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Towers in Paris

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The Eiffel Tower
The Eiffel tower history represents a part of national heritage. It's as been the symbol of France and Paris for decades. But when Gustave Eiffel achived its construction in 1889, the tower was only meant to be temporary in the Parisian landscape and was far from being the parisians' favourite landmark. Discover the evolution and the history of the Paris Eiffel Tower.The most popular tourist place in Paris has stretched to the Parisian skies for 127 years. Although now symbolic of France, it wasn’t meant to last. Without a doubt, the turning point in the Eiffel Tower history took place at the 1889 Universal Exposition. In commemoration of the 100th anniversary of the French Revolution, a competition was organized with the aim to “build on the Champ-de-Mars an iron tower with a square base, 125 meters wide and 300 meters high.” Out of the 107 proposals submitted, Gustave Eiffel’s was chosen. By his side were engineers Maurice Koechlin and Emile Nouguier as well as architect Stephen Sauvestre.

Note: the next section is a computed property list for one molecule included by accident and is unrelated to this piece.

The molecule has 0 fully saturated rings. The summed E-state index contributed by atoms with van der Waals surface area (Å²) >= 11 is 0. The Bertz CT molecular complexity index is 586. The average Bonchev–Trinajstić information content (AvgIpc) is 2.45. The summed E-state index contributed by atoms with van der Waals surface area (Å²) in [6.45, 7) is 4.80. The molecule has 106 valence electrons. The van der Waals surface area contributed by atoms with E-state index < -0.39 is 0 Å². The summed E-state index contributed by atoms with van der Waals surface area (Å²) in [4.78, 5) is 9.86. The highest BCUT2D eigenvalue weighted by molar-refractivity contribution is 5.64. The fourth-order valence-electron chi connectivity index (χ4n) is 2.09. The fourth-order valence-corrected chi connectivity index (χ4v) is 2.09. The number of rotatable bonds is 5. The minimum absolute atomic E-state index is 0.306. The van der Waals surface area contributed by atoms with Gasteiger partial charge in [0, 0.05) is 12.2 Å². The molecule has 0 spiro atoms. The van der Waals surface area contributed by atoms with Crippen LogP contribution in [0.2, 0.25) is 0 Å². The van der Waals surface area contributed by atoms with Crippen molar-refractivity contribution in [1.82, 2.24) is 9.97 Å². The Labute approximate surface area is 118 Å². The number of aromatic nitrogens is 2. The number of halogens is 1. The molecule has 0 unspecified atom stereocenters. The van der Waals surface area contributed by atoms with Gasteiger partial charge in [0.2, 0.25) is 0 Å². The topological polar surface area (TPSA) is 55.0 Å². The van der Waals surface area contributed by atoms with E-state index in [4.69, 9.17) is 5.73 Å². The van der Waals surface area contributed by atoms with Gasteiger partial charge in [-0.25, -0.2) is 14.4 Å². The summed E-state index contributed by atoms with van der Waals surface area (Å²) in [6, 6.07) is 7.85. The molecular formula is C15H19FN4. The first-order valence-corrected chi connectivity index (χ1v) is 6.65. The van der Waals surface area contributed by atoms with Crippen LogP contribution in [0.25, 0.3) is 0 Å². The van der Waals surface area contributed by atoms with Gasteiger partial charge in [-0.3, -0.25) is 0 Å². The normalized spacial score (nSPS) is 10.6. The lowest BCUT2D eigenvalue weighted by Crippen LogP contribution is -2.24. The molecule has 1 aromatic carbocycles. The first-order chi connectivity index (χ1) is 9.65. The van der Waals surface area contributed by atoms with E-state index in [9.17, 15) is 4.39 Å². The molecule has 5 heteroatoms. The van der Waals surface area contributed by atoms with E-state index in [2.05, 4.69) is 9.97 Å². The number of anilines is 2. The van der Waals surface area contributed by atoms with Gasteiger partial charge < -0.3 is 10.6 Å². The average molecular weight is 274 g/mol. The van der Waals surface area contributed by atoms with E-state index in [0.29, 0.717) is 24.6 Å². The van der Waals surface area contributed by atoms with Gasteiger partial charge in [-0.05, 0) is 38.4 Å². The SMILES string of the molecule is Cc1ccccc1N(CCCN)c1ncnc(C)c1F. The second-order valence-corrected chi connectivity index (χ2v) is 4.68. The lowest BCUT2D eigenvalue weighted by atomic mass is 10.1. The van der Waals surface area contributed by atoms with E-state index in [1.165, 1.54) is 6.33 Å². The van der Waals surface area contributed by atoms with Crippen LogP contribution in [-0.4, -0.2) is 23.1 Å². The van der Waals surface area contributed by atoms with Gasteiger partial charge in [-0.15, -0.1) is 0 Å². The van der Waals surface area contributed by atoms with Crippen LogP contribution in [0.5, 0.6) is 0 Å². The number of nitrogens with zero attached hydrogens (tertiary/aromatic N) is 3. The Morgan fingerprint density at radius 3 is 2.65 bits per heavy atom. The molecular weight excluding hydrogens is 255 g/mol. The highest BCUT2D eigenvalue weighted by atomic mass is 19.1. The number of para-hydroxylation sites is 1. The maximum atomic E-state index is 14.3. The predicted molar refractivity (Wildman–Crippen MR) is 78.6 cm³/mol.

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Notre-Dame de Paris
The Cathedral of Notre-Dame de Paris, a masterpiece of Gothic architecture, is the most visited monument in France. It was built in the Middle Ages, at the far end of the Île de la Cité. Work started in the 13th century and finished in the 15th century. Badly damaged during the French Revolution, the cathedral was restored in the 19th century by the architect Viollet-le-Duc. Its many visitors come to admire its stained glass and rose windows, the towers, the steeple and the gargoyles. They can also discover the Notre-Dame treasury and have a go at climbing the towers to enjoy a panoramic view of Paris. In 2013, Notre-Dame is celebrated its 850th anniversary. For this occasion, many events were organized and the cathedral renewed its bells with the arrival of eight new bells as well as a new great bell. Road distances from Paris in France are calculated from point 0 on the cathedral forecourt.
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Belfry of Tournai